In this time of isolation we’re forced to do our bushcrafting at home, so if you have the opportunity to have a little BBQ or cook something over the fire maybe some handy Tongs will help you with both.
A pair of tongs is one piece of cooking kit that I never thought I needed until I made my first ones and then I wondered how I ever did without them! Turning sausages in the pan, picking up bacon, retrieving items from inside boiling billycans – tongs are terrific bits of kit.
This quick pair of tongs was cut from a rod of hazel about 3 times as long as I wanted the working part of the tongs to be.
After I had removed the bark, I thinned the central third of the rod to between one-half and one-third its original thickness. To do this I sawed “stop cuts” into the rod and cut away between them. This thinned section is the “spring” of the tongs and needs to flex well.
I kept trying the flex of the wood as I thinned it, trying to avoid having weak bits that would hinge and break, or stiff bits that would not bend with the rest.
Warming the wood over your fire helps bend the wood without it splitting.
Once the spring is made I shaped the tips of the tongs so that they met with flat “gripping” surfaces as I squeezed the tongs, testing them by picking up leaves!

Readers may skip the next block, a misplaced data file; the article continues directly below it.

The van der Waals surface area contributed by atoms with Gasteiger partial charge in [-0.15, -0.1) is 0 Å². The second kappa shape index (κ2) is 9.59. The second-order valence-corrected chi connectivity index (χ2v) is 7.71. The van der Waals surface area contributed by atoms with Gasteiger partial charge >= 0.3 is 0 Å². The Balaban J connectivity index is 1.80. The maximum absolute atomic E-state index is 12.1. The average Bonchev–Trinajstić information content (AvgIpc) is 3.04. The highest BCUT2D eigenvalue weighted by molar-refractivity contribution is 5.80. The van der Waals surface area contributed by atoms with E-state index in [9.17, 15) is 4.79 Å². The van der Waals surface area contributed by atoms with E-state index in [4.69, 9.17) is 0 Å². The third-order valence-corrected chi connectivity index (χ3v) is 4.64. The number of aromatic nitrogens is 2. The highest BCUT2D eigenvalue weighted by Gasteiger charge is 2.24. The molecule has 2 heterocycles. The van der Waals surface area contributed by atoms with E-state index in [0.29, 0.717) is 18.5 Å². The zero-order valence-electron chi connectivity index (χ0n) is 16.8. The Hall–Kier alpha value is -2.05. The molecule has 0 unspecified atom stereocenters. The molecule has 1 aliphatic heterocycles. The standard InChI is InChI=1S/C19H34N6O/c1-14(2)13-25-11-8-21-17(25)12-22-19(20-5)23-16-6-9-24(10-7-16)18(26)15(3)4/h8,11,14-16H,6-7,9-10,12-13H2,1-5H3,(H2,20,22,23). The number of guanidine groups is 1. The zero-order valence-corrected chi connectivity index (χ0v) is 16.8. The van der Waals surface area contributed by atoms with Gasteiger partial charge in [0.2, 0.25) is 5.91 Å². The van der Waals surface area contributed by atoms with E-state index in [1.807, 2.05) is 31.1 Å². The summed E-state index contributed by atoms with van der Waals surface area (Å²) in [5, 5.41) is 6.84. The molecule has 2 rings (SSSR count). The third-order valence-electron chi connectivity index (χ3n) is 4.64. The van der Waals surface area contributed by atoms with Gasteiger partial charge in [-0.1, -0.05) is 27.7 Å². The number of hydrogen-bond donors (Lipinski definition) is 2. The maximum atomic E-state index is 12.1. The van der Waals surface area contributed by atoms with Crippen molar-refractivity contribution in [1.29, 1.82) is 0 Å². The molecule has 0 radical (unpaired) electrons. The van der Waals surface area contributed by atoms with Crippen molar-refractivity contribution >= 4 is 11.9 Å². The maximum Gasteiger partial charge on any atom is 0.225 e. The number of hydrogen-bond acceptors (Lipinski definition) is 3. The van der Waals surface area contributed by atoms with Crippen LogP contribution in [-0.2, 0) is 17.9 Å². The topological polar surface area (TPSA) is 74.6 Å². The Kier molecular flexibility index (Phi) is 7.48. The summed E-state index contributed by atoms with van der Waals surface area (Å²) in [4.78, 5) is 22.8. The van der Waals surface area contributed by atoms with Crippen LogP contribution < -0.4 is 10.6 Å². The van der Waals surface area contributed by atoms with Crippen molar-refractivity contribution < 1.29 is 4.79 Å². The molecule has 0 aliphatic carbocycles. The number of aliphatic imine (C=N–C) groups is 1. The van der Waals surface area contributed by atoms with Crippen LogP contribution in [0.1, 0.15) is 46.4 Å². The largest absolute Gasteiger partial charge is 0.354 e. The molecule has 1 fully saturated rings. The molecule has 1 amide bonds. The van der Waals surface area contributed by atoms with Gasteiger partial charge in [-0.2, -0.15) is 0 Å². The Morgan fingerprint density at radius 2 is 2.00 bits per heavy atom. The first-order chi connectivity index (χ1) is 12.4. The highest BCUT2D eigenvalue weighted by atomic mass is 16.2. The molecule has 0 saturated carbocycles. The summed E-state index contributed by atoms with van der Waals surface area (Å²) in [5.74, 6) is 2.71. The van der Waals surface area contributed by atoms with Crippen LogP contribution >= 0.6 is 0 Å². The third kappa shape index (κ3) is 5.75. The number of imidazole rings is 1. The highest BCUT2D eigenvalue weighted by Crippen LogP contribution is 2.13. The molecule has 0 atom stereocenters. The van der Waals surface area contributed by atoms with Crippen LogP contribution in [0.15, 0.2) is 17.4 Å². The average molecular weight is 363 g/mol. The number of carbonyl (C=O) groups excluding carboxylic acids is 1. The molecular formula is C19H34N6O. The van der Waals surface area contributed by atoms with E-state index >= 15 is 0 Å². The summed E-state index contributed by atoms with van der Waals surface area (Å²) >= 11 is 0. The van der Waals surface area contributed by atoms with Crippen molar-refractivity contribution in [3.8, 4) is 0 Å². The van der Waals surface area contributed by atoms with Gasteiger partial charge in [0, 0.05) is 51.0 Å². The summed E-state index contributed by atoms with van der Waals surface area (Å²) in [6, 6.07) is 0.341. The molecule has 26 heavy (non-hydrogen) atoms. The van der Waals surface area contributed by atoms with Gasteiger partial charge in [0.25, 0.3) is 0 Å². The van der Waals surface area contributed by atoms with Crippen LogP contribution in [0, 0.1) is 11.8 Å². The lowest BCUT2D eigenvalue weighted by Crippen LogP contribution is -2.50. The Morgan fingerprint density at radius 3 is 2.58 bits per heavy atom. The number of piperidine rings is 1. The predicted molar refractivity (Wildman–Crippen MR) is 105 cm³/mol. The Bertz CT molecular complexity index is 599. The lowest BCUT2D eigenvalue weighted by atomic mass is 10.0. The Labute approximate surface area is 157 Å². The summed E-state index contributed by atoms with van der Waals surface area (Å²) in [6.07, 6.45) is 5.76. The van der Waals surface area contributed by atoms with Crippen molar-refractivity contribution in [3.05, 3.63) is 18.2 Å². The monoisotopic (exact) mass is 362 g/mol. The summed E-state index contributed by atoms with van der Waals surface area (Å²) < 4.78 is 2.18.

Once everything is shaped and working I find that holding them bent for use is a good idea so I drilled a couple of holes in the handles using the awl on my Swiss Army Knife and threaded a bit of cord through them tying it off at a suitable flex position for the tongs.
If you keep your tongs they will season and hold the shape they are tied in and eventually the string is redundant.
In all this carving it is important to keep your tools sharp for best results – and to avoid slips! An old friend once told me “never cut uphill”, meaning up into the grain, as this can cause splits where you don’t want ’em. Cut down or across the grain for clean cuts and never cut towards yourself – blood leaves ugly stains on the wood!
If you do decide to keep your carved cooking kit for future use, then a fine finish can be achieved by refining the cuts then sanding and oiling the wood. Use food-safe plant oils that are “setting oils”, i.e. which do not go rancid with age. I use either flaxseed oil or walnut oil. Olive oil is out as it tastes foul after it goes off!
Over the past 40 years John has instructed Outdoor Pursuits and led expeditions tofu flung places. He’s a published author and a self confessed ‘Gear Freak’
He also likes to wear pink at the BushMoot.